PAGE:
This next topic has nothing to do with food or cooking but concerns personal hygiene, an equally hot topic in this pandemic era.  Now is the time to conduct an experiment on your hair. Stop washing your hair.  Stop using shampoo and conditioner.  I am telling you, I have not washed my hair in almost one year.  Definitely 10 months for sure.  No shampoo, no conditioner.  Just a hot water rinse in the shower a couple times a week.  If you are going to be shut in the house for a few more weeks, give it a try.  As they say, what have you got to lose?  Save money on shampoo; stop putting chemicals down the drain into the aquifer.  Here’s what my hair looks like:

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Of course, I’ve never been real fussy about my hair – long or short, that was about the level of my decisions.  Gray is gray.  But does that look like hair that hasn’t seen a lick of shampoo in over 10 months??  I can honestly say, it has never felt healthier.  It’s amazing.

Another who knew!

Wine has also been going out our door since the ShutDown began, which is also very  helpful.  Rosé season is beginning and again I am on a quest to try to stock a variety of styles.  It always seems like, at the end of the day, all of our rosés taste the same.   Part of the problem is our wine program tries to focus on “value” wines, and some of the more full-bodied rosés, like Tavels, are on the pricier side.  That being said, even if many rosés are light in body and pale in color, they have some amazingly different flavor profiles.  We tasted two this week – the Klinker Brick from California, and a German pinot noir rosé from Villa Wolf.  Both very light in color, but both full of fruit flavor.  The Klinker Brick was peach! and strawberry!  while the Wolf was sour cherry, with some kind of candy sweet flavor in the opening taste that became tart sweet in the next second.  Both really good, both what we want in a rosé.  As more of the 2019 vintages are released, we will continue to serve our customers by tasting as many as we can in order to have a mixed bag of choices for pink this summer.  It’s the least we can do.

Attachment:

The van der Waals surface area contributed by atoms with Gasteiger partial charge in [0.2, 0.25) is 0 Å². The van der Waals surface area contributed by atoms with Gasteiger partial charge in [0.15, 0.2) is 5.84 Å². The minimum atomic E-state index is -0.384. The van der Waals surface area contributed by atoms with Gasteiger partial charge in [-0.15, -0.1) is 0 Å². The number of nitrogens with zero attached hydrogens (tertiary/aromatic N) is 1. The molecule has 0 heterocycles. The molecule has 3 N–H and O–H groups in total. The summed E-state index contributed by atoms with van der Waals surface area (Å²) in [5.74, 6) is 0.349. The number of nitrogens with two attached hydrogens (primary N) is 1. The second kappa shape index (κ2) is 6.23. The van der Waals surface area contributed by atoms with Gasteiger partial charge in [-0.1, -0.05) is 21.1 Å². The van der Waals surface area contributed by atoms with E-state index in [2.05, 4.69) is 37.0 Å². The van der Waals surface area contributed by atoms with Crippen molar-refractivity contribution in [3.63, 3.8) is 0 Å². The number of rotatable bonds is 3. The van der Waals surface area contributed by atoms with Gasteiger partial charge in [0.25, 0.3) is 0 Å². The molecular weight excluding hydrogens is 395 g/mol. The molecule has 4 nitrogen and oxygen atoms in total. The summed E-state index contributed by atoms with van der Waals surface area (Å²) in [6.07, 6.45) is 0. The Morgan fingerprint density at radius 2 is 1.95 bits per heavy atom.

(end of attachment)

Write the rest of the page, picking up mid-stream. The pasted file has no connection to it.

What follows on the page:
A final note: we are so very appreciative of the support from our customers and their diligence at keeping us safe.  It is what is going to get us through this Global Crisis, and just one more thing that makes life in Kent County so special.  We are very happy to live here.

And, have you noticed, you don’t hear that steady hum of traffic anymore, coming from 301?  It’s back to being as quiet as it was when we were kids.  Of course, we do sort of want to hear that traffic sound, because that would be a sign of things being back to “normal”…

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Comegys Road

 

Weekly UpDate

We had a discussion about the masks.  The Governor’s mandate advises customers and employees to wear masks in public and frankly, I was a little bit conflicted.  I understand the mentality behind it, 100%, but I wasn’t sure how our customers would react, seeing us in masks in our own place of business.  I didn’t want them to think we were not doing every thing we could to keep them safe – all the sanitizing, the safe distance apart, the PL pick-ups, the reader velcroed to the tile – which wearing a mask might negate.  But finally a customer knocked some sense into me.  He said “I am wearing a mask to keep you safe.  You wear one to keep me safe.”